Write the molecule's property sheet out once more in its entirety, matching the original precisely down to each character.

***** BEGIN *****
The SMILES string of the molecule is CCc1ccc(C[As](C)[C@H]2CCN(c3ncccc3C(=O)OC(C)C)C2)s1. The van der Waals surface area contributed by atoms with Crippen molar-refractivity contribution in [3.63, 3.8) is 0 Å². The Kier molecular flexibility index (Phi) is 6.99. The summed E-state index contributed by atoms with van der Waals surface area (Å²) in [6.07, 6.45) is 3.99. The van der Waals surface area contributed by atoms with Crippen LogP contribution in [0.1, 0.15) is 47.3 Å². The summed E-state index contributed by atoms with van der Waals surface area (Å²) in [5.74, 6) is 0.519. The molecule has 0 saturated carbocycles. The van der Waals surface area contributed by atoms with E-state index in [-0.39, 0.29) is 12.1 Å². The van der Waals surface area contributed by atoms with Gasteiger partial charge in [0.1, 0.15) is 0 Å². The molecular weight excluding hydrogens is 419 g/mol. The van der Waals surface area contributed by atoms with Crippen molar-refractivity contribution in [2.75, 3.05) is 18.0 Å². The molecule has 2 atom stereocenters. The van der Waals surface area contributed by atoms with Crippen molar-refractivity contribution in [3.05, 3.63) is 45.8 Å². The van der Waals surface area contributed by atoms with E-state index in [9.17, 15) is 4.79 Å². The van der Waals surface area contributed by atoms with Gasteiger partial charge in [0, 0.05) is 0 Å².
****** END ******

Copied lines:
The SMILES string of the molecule is CCc1ccc(C[As](C)[C@H]2CCN(c3ncccc3C(=O)OC(C)C)C2)s1. The van der Waals surface area contributed by atoms with Crippen molar-refractivity contribution in [3.63, 3.8) is 0 Å². The Kier molecular flexibility index (Phi) is 6.99. The summed E-state index contributed by atoms with van der Waals surface area (Å²) in [6.07, 6.45) is 3.99. The van der Waals surface area contributed by atoms with Crippen LogP contribution in [0.1, 0.15) is 47.3 Å². The summed E-state index contributed by atoms with van der Waals surface area (Å²) in [5.74, 6) is 0.519. The molecule has 0 saturated carbocycles. The van der Waals surface area contributed by atoms with E-state index in [-0.39, 0.29) is 12.1 Å². The van der Waals surface area contributed by atoms with Gasteiger partial charge in [0.1, 0.15) is 0 Å². The molecular weight excluding hydrogens is 419 g/mol. The van der Waals surface area contributed by atoms with Crippen molar-refractivity contribution in [2.75, 3.05) is 18.0 Å². The molecule has 2 atom stereocenters. The van der Waals surface area contributed by atoms with Crippen molar-refractivity contribution in [3.05, 3.63) is 45.8 Å². The van der Waals surface area contributed by atoms with E-state index in [9.17, 15) is 4.79 Å². The van der Waals surface area contributed by atoms with Gasteiger partial charge in [0, 0.05) is 0 Å².